Pundits will debate the meaning of the recent mid-term elections at least until the next presidential race and probably far longer.
But regardless of any wider implications for the world and nation, November's results couldn't have been better for Hanford's B Reactor.
Call it the best of both worlds, with Washington voters ensuring that friends of the reactor would occupy key positions in the House and Senate.
Excuse us for taking such a narrow view of a momentous election and ignoring the dramatic changes to a wide range of national policies that are the likely result.
But with the National Park Service only weeks away from delivering its recommendations for a proposed Manhattan District National Park, an editorial focusing on the historic B Reactor's preservation seems appropriate.
With the Department of Energy helping the park service produce the final report, some cautious optimism is reasonable.
DOE's expertise in safeguarding the public against radiation hazards ought to alleviate park service fears. The best plan for moving forward would have DOE continuing in that capacity.
Any optimism is a far cry from the Draft Special Resource Study and Environmental Assessment of Manhattan Project Sites released a year ago by the park service.
That initial document rejected the idea of a comprehensive Manhattan Project Historical Park, recommending instead a pared-down version that excluded most Manhattan Project sites, including the B Reactor.
The report concluded that only part of the Los Alamos Scientific Laboratory National Landmark District in New Mexico should be considered.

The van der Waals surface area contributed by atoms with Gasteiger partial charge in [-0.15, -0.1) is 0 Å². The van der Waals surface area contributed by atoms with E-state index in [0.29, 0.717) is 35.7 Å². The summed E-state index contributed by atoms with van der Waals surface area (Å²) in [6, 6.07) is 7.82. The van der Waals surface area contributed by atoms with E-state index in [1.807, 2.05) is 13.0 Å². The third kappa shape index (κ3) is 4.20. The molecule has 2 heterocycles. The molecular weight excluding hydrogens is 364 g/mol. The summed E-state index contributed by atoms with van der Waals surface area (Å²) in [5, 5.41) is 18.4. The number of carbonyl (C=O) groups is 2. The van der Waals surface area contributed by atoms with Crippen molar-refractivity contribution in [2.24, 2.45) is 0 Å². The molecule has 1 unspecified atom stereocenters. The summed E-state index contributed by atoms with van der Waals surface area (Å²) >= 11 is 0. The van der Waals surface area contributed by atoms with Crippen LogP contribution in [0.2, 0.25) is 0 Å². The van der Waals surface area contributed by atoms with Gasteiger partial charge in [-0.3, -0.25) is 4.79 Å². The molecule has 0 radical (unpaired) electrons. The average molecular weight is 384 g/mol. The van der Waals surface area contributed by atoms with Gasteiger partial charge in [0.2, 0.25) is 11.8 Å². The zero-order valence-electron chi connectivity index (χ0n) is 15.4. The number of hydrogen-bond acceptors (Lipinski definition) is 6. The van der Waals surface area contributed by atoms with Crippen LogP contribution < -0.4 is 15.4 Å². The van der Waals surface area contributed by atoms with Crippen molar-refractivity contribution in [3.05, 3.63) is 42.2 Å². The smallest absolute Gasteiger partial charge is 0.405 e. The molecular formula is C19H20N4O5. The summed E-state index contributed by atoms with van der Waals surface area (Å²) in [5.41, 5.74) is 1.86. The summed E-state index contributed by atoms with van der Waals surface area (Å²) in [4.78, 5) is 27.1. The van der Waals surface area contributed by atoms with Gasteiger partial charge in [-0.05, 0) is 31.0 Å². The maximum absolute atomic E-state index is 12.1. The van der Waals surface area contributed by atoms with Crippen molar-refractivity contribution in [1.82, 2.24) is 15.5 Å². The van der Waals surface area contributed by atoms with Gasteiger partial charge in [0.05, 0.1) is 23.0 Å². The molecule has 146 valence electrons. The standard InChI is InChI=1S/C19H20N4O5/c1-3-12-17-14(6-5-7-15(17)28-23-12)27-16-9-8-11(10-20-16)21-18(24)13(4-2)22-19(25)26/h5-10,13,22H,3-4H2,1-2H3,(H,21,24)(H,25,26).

Hanford and Oak Ridge, Tenn. -- the Manhattan Project sites that produced the materials for the only nuclear weapons ever used in warfare -- were left out of the proposal.
The concept shouldn't be much of a stretch for the park service, which protects and provides interpretive services for sites important to the Revolutionary and Civil wars.
The dawn of the nuclear age changed the course of World War II and set the stage for the Cold War. Preserving artifacts from those endeavors is key to promoting an understanding of American history.
U.S. Reps. Doc Hastings, Cathy McMorris Rodgers, Dave Reichert, Norm Dicks, Adam Smith, Jay Inslee and Rick Larsen, and U.S. Sens. Maria Cantwell and Patty Murray, all signed a letter pointing out the folly of the park service's limited draft proposal.
"We believe that the most unique and historically compelling technical facilities at all of the sites under consideration must be incorporated into any final National Park Service plan," the delegation's letter said.
"Many of us have had the opportunity to tour B Reactor, and the experience provides a very real sense of what it would have been like at Hanford in the 1940s."
Those words will carry extra weight in the new Congress.
With the Republicans winning a majority in the House, Hastings will be chairman of the Natural Resources Committee, which will receive the park service's recommendations on a possible Manhattan Project Historical Park and whether to include B Reactor.
In the Senate, Murray retains a leadership role and has the political muscle needed to give clout to her support for B Reactor.
Plenty can still go wrong, of course, but we like the reactor's chances.
With luck, the combination of a winning idea and friends in high places will preserve this important piece of our common history.